AEROPLASTICS contemporary: Isabelle LEVENEZ "Masques"
Carrie YAMAOKA works 2004-2009 - 12 Nov 2009 to 23 Dec 2009
Isabelle LEVENEZ, Untitled (2009)
Watercolour, ink, 110 x 75 cm
Isabelle LEVENEZ "Masques"
and Carrie YAMAOKA works 2004-2009
Opening November 12 18.00 - 21.00
Isabelle LEVENEZ "Masques"
Aeroplastics contemporary has the pleasure to present an exhibition by French artist Isabelle Lévénez. Born in 1970, she currently lives and works in Angers (France). She has exposed her works in a variety of renowned art centres, including Le Palais de Tokyo, the Orangerie du Sénat, the Centre Georges Pompidou (projections) and the gallery of the Jeu de Paume (projections) in Paris, the Queen Sofia Museum in Madrid, the Nagoya Museum in Japan and the Huis Marseille in Amsterdam.
The artistic approach of Isabelle Lévénez employs a variety of media – video, voice, drawing, the presence of color. The artist encourages us to enter her universe, where her works propose identification with the body, often feminine, sometimes male. When she enters into the composition, her face and body, covered in red paint, go to evoke the life and world of suffering that she wishes to depict.
Her questions pertaining to societal masks are transmuted in her video installation entitled Désir (2004) where the artist's enigmatic sensuality is enthralled in the body's filmed unveiling and its exaggerated make-up. The filmic movement is rooted in order and abstraction. For Arc-en-ciel (2005), face and body, once again, are diluted in water. The make-up becomes gradually blurred, with the identity of the main protagonist remaining nonetheless elusive. The artist leads us into a perpetual, intangible labyrinth of identity.
The photograph entitled Narcisse (2005), presents a woman who, body plunged into water with eyes closed, appears in full meditation. The color red, seemingly emanating from her own body, designs a face upon the water's reflection. Her face.
Her video Frontière (2009), projected within an enclosed space, proposes a fixed depiction, devoid of emotion, of characters submerged in a bath of steam, enveloped in silence.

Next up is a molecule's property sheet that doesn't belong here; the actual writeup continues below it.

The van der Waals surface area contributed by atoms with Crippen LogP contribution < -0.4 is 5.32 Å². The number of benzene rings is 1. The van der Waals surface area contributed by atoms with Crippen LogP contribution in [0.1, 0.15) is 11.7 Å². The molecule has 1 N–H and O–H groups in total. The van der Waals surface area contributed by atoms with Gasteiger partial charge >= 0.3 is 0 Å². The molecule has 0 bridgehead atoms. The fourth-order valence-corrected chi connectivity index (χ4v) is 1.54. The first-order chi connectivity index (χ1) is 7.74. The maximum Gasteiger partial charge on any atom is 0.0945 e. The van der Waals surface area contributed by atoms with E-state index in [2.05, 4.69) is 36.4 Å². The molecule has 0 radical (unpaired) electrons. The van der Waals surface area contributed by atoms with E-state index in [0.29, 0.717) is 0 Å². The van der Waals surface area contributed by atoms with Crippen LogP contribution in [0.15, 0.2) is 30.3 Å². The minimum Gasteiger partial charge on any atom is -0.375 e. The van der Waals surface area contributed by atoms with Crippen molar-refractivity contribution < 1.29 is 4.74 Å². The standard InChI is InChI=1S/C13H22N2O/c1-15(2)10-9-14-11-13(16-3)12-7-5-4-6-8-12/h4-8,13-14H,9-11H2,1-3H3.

This exhibition also presents multiple drawings from the artist, Ecritures, where the theme is childhood: "It has to do with taking account of the complexity of human states-of-being, between naivety, tenderness, seduction and cruelty." Her written works represent the relationship with the "other", one's entourage but also one's self. These confused messages evoke nostalgia and memory. The artist attributes us with the role of witness, confronting these works of immense intimacy. Our involvement is immediate. Her permits us to explore the abyss of our beings, here giving us access by grace of these troubling and disconcerting works.
The video Jeux de mains, jeux de vilain (2001) (Stop Fooling Around, or It Will End in Tears), which, thanks to its universe where sober technology and complicity are confounded, plunge us into this ambiguity of narration. A far-off voice with infantile tones is confronted by the symbolism of sexuality when the usual gaze is surprised by the controversy provoked by the artist. The graphic violence of her writing on the walls evokes one's first attempts of doing so, clumsy, rendered automatic in the blind impulse of expression's desire. Isabelle Lévénez awakens these devastating memories that haunt our forgetfulness.
Carrie YAMAOKA works 2004-2009
Aeroplastics contemporary is pleased to present the work of New York-based artist Carrie Yamaoka, in her second solo exhibition at the gallery.
Yamaoka's paintings resist classification as painting and refuse to remain the same from minute to minute. For the past fifteen years the artist has worked with reflective mylar, resin and various coloring agents as her media. The works generate a constant flow of visual and perceptual information depending on how the viewer situates him/her self in relation to the object.
Some of the more recent works incorporate interference pigments and phosphorescent tints, making way for an extended range of play with the possibilities of light—the light created both in the work and by the work. Most recently, the artist is stressing the object-ness of the work, welcoming more of the chance incidents derived from process, to eke out a wider spatial and experiential gamut.
Edward Leffingwell of Art in America has said:
Yamaoka's radical paintings maintain a position among those rather racy art objects that mediate between painting and sculpture.
According to Roberta Smith, art critic of The New York Times:
Ms. Yamaoka's sumptuous yet unassuming paintings constitute a kind of Situationist Minimalism. They are physically specific and implacable. … Like Robert Ryman's work, Ms. Yamaoka's is a reverent dissection of the modernist monochrome, but she also partakes of a more parodistic approach, exemplified by Robert Rauschenberg's "White Paintings", from the early 1950's, in which the viewer's shadow becomes part of the work. However you parse them, her efforts intimate a rejuvenation of Minimalism, spurred by new materials, more refined techniques and fresh ideas.
Carrie Yamaoka has exhibited widely in the United States and in Europe including: the Wexner Center for the Arts in Ohio, the Albright-Knox Gallery in Buffalo, Artists Space in New York City, MassMOCA in Massachusetts; Torch in Amsterdam, Studio 1.1 in London, and Galerie Une in Switzerland.